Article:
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Steven McDonnell: Armagh need to give attention to more pressing matters

Monaghan's Karl O'Connell and Armagh's Ross McQuillan in action during the Allianz Football League match between Monaghan and Armagh in Castleblayney. I saw how effective the press was for Armagh during their dominant spell and I would love to see more of it Picture: Philip Walsh.
Steven McDonnell

ULSTER counties made a positive start to the Allianz Football League with six of them recording wins.

Looking over all the divisions, for games being played at the end of January, there were some decent performances and overall, we saw an average of just over 14 points being scored per team.

For the time of year, this is not too bad but when the weather improves, and the ground starts to harden, you would hope for these figures to rise.

I made the short journey to Castleblayney to take in the Armagh v Monaghan match, and while I am delighted with the result from an Armagh point of view, both camps will know that they have a lot of things to work on and to improve on in the coming weeks.

The first half was not Armagh’s finest 35 minutes of football ever but for the first 10 minutes of the second half, they came out and pressurised Monaghan all over the field to dominate and to take a six-point lead. This shows the capability of this Armagh team, but the next 15 minutes, also showed their vulnerable side.

At the start of the second half, Rory Beggan was under severe pressure with his kickouts because Armagh pressed them hard and cut out clear cut opportunities for them to win first phase ball, but for some reason, this tactic only seemed to last when they had this period of dominance.

Conceding kickouts to Monaghan allowed them to work the ball up the field and this assisted them in getting back into the game. Possession in the modern game is critical, and I like when a team presses kickouts more often than not, but like anything, its always a lot easier writing about these scenarios than it is on the sideline making the big calls.

However, I saw how effective the press was for Armagh during their dominant spell and I would love to see more of it.

The result though was all that mattered and with some very important players still to come back into the set-up, the overall depth of the Armagh squad is encouraging.

Finding the right balance to get the most out of this squad will be the hard part and Kieran McGeeney, along with his management team will be mulling over this extensively throughout the national league.

As expected, Down and Derry both won their games and winning is becoming more of a habit for Derry nowadays.

When they have that type of mindset, they will once again be a force to be reckoned with. The bookmakers very rarely get it wrong and most have placed Derry as the front-runners to win the Ulster title this year but given the level of competition, with the possibility of a resurgent Down and maybe Armagh giving it a push also, it will be even more of a minefield that what it normally is, which for the best provincial title to win, is saying something.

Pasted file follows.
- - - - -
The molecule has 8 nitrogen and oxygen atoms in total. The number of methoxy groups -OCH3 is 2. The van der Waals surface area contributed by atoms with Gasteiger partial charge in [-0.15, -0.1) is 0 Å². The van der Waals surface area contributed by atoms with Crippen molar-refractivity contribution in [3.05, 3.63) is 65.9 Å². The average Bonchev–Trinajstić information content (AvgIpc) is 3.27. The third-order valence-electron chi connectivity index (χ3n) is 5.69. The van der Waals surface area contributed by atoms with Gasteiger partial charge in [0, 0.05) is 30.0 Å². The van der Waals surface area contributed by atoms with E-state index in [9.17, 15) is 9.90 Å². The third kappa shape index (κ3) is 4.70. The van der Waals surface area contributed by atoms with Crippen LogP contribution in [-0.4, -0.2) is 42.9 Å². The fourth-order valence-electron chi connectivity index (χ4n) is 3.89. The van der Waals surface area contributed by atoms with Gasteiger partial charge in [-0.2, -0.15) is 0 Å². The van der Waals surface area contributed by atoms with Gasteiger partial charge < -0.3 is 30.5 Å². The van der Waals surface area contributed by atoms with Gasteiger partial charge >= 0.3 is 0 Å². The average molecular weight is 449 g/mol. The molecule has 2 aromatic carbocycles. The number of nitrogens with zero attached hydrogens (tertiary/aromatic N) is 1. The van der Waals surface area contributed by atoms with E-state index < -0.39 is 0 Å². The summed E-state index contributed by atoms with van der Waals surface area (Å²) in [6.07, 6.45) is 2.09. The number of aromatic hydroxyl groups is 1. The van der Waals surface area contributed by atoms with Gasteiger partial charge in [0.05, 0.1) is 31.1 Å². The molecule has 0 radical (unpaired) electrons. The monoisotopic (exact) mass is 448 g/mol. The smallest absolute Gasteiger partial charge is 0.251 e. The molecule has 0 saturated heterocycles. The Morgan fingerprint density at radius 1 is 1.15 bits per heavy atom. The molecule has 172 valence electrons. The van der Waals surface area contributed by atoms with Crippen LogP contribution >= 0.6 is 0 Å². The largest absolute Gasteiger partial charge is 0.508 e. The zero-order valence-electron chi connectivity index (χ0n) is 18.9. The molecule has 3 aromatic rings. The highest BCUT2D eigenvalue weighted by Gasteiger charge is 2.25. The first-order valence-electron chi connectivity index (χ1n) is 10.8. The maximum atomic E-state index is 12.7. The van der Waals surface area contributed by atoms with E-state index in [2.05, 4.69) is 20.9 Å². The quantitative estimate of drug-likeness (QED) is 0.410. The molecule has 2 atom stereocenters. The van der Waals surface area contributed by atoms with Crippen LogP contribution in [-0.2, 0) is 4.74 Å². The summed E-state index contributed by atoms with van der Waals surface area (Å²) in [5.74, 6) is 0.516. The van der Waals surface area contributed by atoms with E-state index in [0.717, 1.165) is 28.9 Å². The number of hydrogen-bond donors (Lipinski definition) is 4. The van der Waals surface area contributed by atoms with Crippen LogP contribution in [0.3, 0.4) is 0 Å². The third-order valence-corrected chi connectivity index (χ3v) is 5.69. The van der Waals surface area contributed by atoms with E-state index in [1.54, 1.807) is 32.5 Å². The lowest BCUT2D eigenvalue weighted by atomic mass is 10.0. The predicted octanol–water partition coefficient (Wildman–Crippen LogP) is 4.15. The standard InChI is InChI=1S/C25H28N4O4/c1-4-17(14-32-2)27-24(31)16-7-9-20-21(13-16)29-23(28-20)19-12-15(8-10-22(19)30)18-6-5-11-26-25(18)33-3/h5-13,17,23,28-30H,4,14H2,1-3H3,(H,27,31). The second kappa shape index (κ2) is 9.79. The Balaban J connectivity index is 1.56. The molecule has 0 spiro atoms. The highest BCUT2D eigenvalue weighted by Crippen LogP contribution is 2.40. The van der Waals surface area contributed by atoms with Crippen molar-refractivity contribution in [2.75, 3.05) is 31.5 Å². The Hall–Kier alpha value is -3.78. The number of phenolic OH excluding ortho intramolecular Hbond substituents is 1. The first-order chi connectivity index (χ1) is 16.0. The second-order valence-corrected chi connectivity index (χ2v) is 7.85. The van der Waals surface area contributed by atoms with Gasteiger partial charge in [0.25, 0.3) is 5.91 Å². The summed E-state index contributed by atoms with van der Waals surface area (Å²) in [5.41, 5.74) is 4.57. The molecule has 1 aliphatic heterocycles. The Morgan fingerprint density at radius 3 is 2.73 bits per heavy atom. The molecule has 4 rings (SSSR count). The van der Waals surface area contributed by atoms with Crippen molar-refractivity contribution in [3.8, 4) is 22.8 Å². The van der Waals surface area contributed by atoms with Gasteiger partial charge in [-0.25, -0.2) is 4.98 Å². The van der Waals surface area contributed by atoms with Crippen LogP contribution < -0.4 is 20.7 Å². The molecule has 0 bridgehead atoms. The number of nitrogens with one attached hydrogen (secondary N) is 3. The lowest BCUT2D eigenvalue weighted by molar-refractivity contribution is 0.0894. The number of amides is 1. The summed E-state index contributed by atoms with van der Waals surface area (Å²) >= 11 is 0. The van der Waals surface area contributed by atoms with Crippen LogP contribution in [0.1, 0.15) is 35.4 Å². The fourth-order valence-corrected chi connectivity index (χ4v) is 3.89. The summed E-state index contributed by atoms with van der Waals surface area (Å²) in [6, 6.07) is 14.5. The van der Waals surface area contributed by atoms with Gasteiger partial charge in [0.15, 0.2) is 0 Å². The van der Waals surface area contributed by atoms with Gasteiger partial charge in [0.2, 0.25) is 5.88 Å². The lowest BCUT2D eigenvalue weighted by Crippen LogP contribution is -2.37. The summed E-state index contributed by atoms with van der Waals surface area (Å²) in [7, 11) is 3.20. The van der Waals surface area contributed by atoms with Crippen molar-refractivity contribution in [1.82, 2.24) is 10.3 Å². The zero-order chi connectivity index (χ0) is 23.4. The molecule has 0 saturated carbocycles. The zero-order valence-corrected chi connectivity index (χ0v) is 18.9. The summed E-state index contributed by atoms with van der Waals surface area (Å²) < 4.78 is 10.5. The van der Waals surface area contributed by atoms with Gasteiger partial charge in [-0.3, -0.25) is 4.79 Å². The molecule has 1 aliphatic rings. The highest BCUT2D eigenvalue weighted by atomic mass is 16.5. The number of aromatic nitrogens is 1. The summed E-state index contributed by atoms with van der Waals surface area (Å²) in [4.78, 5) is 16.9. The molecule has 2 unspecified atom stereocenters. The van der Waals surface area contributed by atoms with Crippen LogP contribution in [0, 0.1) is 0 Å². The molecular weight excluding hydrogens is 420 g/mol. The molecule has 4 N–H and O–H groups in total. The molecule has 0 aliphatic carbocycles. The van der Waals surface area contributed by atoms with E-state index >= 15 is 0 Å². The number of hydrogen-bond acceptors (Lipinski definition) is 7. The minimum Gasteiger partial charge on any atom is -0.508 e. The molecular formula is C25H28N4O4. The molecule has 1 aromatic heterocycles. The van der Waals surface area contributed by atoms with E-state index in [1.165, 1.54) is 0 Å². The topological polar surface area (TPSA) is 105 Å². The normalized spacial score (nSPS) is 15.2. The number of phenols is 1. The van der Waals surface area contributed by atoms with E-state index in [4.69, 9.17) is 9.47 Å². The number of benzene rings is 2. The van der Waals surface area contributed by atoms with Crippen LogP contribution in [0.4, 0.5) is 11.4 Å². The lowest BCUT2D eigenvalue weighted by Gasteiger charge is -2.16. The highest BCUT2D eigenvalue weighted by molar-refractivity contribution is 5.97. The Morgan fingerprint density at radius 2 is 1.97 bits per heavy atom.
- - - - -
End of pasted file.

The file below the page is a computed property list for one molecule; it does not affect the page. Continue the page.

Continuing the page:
I was surprised to see Tyrone beaten by Roscommon. There has been a lot of talk and an acceptance from the players that last year was nowhere near good enough given the high standards they set for themselves, so that in itself made me believe that they would actually have won this game at ease.

It’s not being disrespectful to Roscommon because they did deserve to win the match, but on their day, Tyrone are a better team and most people will agree with that.

It’s early in Colm O’Rourke’s reign in Meath but on the evidence of their performance against Cork at the weekend, there were signs that he certainly wants them kicking the ball a lot more which was the platform to their successful years in the 80s and 90s.

Plenty of balls went astray but I always say the faster the ball moves into the full forward line, the greater chances your team have of winning a game and by playing with this style, it got them an important two points away from home.

It goes to show that kicking is still the most important skill in our game and it should be encouraged more than what it currently is.

Onto the hot topic that has hit the headlines over the last two weeks, the Glen v Kilmacud saga. My take on this is that the GAA should have taken responsibility from the offset and played by the rules that they have set.

They showed no leadership on this matter whatsoever and by passing the responsibility onto the two clubs, looks bad on our organisation as a whole.

The decision for Glen should have been made easy and I can understand Kilmacud’s reasoning to object to Glen’s appeal but for the fairness of sport and sportsmanship, a replay should have been called by the GAA at the earliest possible date. All-Ireland finals should never be decided by a clear breach of the rules as was the case here.